4. Ask. It takes a little more courage, but there's no harm in approaching a blogger or content creator whose audience is similar to yours if they think their audience might be interested in your content. If they have content that's also relevant to your own audience, offer to return the favor. The key word here is relevant. Don't approach a blog that has nothing to do with the topic you're writing about and expect a positive response. You'll need to do a little research to find platforms that are a good match for your content.

5. Create your own. Articles you post to Medium.com, videos you post to YouTube, a separate blog you've got on a separate domain, and other platforms you operate external to the website or content you're promoting are all places where you can link back to your content and provide an SEO backlink boost.

Creating Internal Links Between Your Content

Internal links -- links between posts and pages on your own website or blog -- are much easier to achieve. As such, they don't carry the same weight as external back links, but they still help provide a shot of  positive "link juice" to your SEO, with the added benefit of encouraging people to spend more time on your content platform, getting to know more about you and what you have to offer (for an example of how to do this well, look no further than the next paragraph).

So there you have it -- a rundown of how content marketing and SEO can help attract new customers or clients to your pet business. Need help putting it all into practice? A content marketing writer such as myself can help you develop and implement a strategy that will target and appeal to your ideal customer. Click here to learn more about what I do and how I might be able to help.

Friday, January 8, 2021

Chewy's Customer Service is Beyond Next Level

When I started this blog and considered which affiliate programs I wanted to sign up for, Chewy's program seemed like a no-brainer. Not only were the terms better than Amazon, but Chewy has been our go-to source for our pets' food and medication for a couple of years now, and we've always been impressed with their customer service at every level, from their personalized communications to the care they take in packing and shipping.

But this week, Chewy blew me away with their personalized concern for their customers.

Recently, the managers of the affiliate program reached out to me about my lack of posting here, and I informed them about Pete's passing. I can only assume that this is how the company found out about it. A few days later, UPS dropped off a mystery package on our porch. When we opened it, we were stunned by what we found: a big bouquet of roses, vouchers for a case of wine, and a sweet note offering condolences for our loss, from our Chewy family.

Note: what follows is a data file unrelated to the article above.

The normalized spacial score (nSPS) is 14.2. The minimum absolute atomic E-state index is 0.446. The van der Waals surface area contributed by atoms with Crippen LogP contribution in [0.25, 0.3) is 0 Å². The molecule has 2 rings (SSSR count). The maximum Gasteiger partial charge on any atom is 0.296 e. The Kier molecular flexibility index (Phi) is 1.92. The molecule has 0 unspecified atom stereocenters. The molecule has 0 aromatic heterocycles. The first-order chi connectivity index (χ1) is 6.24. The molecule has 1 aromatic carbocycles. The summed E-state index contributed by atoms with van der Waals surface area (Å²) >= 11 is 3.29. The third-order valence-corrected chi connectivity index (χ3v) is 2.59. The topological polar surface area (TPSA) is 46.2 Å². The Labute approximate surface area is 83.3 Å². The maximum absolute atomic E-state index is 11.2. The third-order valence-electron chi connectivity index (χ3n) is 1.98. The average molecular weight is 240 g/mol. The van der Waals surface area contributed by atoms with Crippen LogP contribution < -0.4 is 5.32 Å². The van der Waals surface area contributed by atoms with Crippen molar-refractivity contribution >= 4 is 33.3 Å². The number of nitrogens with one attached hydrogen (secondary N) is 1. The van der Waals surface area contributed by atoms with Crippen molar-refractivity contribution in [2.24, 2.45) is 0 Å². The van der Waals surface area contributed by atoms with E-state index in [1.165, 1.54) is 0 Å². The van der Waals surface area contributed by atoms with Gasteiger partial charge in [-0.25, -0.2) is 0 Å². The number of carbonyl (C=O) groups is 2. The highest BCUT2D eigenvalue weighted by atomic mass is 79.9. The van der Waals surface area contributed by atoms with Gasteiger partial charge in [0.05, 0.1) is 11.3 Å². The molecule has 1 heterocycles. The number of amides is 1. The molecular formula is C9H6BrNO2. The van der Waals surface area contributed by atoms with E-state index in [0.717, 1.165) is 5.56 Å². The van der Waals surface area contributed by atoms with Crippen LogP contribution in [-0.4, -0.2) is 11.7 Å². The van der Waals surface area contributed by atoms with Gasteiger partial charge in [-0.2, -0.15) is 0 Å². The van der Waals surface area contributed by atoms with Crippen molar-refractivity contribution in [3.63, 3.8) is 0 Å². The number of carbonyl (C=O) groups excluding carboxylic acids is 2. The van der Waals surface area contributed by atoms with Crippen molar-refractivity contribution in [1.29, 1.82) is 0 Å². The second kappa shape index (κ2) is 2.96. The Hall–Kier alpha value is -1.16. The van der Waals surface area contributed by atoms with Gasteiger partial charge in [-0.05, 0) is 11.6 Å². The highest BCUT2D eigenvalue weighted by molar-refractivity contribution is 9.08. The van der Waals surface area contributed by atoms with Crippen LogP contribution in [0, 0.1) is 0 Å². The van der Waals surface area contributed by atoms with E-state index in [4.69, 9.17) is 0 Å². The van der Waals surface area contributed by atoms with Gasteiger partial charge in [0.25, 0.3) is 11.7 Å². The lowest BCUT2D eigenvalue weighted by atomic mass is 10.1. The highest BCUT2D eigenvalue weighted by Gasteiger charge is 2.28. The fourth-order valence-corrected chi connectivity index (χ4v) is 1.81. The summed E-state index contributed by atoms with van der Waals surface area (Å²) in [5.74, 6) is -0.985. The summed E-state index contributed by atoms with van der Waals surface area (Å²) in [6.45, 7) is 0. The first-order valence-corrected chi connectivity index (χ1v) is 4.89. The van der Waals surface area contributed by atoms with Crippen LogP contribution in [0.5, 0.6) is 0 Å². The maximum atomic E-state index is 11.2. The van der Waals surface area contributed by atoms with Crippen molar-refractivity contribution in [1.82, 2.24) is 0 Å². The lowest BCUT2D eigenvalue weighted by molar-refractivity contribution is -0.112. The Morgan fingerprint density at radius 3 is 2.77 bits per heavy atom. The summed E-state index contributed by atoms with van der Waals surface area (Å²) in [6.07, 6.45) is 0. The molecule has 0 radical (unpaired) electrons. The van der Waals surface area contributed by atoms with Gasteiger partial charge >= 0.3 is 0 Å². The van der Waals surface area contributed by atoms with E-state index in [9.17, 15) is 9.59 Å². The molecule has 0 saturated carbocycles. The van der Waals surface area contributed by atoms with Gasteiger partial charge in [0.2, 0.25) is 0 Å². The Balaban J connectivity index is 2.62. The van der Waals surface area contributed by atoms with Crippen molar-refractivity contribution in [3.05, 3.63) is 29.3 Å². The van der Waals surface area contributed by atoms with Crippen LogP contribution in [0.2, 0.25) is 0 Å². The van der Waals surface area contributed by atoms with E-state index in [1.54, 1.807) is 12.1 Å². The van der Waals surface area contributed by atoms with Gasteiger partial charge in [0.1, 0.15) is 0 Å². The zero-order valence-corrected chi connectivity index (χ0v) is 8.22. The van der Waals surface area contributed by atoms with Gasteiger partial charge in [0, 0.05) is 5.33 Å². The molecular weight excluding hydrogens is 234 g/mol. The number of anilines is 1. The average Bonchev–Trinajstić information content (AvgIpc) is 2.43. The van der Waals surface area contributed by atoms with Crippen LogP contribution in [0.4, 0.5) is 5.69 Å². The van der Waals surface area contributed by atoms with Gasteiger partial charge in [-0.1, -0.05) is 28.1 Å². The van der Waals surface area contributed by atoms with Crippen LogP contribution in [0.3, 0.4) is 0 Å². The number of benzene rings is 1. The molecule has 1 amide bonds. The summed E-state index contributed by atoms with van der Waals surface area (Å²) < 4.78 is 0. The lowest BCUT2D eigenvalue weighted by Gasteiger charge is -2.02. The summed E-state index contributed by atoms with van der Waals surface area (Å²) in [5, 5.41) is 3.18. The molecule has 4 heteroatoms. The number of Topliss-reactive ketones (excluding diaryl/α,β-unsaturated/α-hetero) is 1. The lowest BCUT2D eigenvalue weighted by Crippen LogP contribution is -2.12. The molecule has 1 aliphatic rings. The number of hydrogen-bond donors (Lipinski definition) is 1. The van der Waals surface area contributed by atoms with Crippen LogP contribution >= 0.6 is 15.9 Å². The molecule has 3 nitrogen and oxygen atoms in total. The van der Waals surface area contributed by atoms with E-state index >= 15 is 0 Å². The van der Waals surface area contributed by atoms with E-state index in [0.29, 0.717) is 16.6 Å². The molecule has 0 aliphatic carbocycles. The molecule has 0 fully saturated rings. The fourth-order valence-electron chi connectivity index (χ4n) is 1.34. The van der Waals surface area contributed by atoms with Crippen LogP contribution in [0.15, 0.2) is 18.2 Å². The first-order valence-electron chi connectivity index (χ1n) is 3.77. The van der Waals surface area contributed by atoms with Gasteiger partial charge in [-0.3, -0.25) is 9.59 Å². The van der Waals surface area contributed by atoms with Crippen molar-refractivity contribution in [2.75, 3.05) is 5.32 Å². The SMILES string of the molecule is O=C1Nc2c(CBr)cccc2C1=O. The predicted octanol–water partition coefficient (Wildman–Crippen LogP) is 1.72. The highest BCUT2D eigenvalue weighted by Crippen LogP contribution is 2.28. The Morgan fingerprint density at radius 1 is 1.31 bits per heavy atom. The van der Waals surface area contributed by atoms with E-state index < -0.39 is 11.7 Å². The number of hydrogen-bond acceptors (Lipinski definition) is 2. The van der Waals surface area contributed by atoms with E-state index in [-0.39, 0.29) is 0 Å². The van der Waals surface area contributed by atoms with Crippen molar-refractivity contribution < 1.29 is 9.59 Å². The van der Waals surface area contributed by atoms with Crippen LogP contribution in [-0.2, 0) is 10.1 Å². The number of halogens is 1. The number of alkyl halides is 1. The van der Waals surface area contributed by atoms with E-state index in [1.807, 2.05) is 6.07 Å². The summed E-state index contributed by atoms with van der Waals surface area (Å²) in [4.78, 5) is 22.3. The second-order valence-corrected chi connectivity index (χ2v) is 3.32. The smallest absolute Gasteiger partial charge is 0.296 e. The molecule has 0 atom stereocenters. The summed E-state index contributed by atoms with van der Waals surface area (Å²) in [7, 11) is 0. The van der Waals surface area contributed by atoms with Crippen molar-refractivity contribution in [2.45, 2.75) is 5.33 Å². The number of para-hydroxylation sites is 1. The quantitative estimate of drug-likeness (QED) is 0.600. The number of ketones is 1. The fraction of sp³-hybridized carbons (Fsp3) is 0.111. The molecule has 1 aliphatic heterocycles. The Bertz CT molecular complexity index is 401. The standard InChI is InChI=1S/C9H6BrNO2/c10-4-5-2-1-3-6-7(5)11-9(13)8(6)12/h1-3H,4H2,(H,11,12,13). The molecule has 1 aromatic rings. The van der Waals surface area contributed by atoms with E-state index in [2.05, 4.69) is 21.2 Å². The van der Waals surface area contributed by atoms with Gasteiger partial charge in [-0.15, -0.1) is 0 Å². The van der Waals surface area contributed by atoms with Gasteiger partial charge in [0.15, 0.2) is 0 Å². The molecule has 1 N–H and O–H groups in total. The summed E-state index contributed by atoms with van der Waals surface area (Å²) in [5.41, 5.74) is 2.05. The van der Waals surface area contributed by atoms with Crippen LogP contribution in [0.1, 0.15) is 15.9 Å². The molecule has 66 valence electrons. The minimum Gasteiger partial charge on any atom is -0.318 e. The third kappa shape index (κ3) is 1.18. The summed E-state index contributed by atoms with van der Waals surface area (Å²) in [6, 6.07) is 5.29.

I'm not actually sure whether this is because we're Chewy customers or because we're Chewy affiliate partners, but in either case, this is next-level customer service, and we were extremely touched by the care and concern this company showed for our loss. They've been good to Pete, and they've been good to us.

If you're not already getting your pet supplies from Chewy.com, click here to check them out and consider becoming a customer. That's an affiliate link, and if you use it to sign up as a new customer, we'll get a small referral bonus at no cost to you, and you'll start getting great prices on pet supplies along with awesome customer service from an awesome company who cares about its people and their pets.


Wednesday, January 6, 2021

Coping with the Grief of Pet Loss

It's been a long time here between updates, and there's a reason for that. I'm sad to say that Pete, our beloved Chihuahua, succumbed to his congestive heart failure in November, just a couple of days before Thanksgiving. As heartbroken as we are to lose him, we're also enormously thankful that he passed away peacefully in his sleep. As far as we can tell, his heart simply stopped in the middle of the night, while he was all cozy and tucked into bed beside me. It was exactly how we were praying he'd go when his time came, sparing him from suffering and sparing us from having to make a decision we didn't feel prepared to make.

Besides being an excellent pet sling model, Pete was the best little buddy anyone could ask for. He had enough personality for a dog a hundred times his size, and enough love to match. At the risk of offending those who take offense at those who love their dogs like children, he was our furry little surrogate son, our consolation for not being able to have human children. His death hit us hard. Six weeks later, our grief hasn't even begun to diminish. There are no words adequate to express how much we miss him. It's amazing, how vast and large a void such a tiny little pupper could leave behind.